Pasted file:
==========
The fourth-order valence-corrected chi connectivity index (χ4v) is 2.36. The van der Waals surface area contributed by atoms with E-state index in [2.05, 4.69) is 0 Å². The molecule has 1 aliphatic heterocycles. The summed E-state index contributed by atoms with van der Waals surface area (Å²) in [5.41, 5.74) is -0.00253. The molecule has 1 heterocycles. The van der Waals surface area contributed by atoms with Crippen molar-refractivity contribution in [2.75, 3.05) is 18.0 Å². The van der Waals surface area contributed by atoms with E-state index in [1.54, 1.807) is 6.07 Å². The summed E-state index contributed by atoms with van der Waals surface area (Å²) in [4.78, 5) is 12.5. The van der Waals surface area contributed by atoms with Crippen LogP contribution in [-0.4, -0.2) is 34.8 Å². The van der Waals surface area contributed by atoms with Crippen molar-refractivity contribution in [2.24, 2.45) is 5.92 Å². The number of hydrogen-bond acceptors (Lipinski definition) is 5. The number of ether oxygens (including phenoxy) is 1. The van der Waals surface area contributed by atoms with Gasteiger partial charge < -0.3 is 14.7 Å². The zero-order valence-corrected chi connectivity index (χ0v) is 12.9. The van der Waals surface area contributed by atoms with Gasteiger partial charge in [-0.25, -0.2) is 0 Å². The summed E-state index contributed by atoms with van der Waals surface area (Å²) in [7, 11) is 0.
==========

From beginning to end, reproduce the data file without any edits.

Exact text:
The fourth-order valence-corrected chi connectivity index (χ4v) is 2.36. The van der Waals surface area contributed by atoms with E-state index in [2.05, 4.69) is 0 Å². The molecule has 1 aliphatic heterocycles. The summed E-state index contributed by atoms with van der Waals surface area (Å²) in [5.41, 5.74) is -0.00253. The molecule has 1 heterocycles. The van der Waals surface area contributed by atoms with Crippen molar-refractivity contribution in [2.75, 3.05) is 18.0 Å². The van der Waals surface area contributed by atoms with E-state index in [1.54, 1.807) is 6.07 Å². The summed E-state index contributed by atoms with van der Waals surface area (Å²) in [4.78, 5) is 12.5. The van der Waals surface area contributed by atoms with Crippen LogP contribution in [-0.4, -0.2) is 34.8 Å². The van der Waals surface area contributed by atoms with Crippen molar-refractivity contribution in [2.24, 2.45) is 5.92 Å². The number of hydrogen-bond acceptors (Lipinski definition) is 5. The number of ether oxygens (including phenoxy) is 1. The van der Waals surface area contributed by atoms with Gasteiger partial charge < -0.3 is 14.7 Å². The zero-order valence-corrected chi connectivity index (χ0v) is 12.9. The van der Waals surface area contributed by atoms with Gasteiger partial charge in [-0.25, -0.2) is 0 Å². The summed E-state index contributed by atoms with van der Waals surface area (Å²) in [7, 11) is 0.